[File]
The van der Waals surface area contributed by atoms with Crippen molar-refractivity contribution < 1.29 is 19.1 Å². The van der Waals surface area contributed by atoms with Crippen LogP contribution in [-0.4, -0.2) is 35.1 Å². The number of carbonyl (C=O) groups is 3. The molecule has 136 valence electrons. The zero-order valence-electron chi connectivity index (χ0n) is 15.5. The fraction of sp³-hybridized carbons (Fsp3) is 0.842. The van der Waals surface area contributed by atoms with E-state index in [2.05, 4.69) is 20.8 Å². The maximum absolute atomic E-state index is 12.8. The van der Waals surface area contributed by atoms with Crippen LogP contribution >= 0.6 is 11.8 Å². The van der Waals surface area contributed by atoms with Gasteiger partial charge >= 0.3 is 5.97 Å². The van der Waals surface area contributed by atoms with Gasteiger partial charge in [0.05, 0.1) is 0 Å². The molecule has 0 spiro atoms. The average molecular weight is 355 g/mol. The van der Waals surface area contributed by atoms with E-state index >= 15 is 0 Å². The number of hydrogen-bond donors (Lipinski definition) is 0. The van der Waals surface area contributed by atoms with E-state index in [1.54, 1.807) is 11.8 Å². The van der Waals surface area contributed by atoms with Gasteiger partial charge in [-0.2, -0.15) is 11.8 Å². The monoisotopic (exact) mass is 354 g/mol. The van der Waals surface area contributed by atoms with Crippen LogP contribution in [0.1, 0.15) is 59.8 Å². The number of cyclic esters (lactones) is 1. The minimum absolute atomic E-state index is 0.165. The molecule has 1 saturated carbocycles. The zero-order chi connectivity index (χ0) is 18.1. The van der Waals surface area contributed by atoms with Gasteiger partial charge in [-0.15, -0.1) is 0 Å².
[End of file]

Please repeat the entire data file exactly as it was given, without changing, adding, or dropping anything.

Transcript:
The van der Waals surface area contributed by atoms with Crippen molar-refractivity contribution < 1.29 is 19.1 Å². The van der Waals surface area contributed by atoms with Crippen LogP contribution in [-0.4, -0.2) is 35.1 Å². The number of carbonyl (C=O) groups is 3. The molecule has 136 valence electrons. The zero-order valence-electron chi connectivity index (χ0n) is 15.5. The fraction of sp³-hybridized carbons (Fsp3) is 0.842. The van der Waals surface area contributed by atoms with E-state index in [2.05, 4.69) is 20.8 Å². The maximum absolute atomic E-state index is 12.8. The van der Waals surface area contributed by atoms with Crippen LogP contribution >= 0.6 is 11.8 Å². The van der Waals surface area contributed by atoms with Gasteiger partial charge >= 0.3 is 5.97 Å². The van der Waals surface area contributed by atoms with Gasteiger partial charge in [0.05, 0.1) is 0 Å². The molecule has 0 spiro atoms. The average molecular weight is 355 g/mol. The van der Waals surface area contributed by atoms with E-state index >= 15 is 0 Å². The number of hydrogen-bond donors (Lipinski definition) is 0. The van der Waals surface area contributed by atoms with E-state index in [1.54, 1.807) is 11.8 Å². The van der Waals surface area contributed by atoms with Gasteiger partial charge in [-0.2, -0.15) is 11.8 Å². The monoisotopic (exact) mass is 354 g/mol. The van der Waals surface area contributed by atoms with Crippen LogP contribution in [0.1, 0.15) is 59.8 Å². The number of cyclic esters (lactones) is 1. The minimum absolute atomic E-state index is 0.165. The molecule has 1 saturated carbocycles. The zero-order chi connectivity index (χ0) is 18.1. The van der Waals surface area contributed by atoms with Gasteiger partial charge in [-0.15, -0.1) is 0 Å².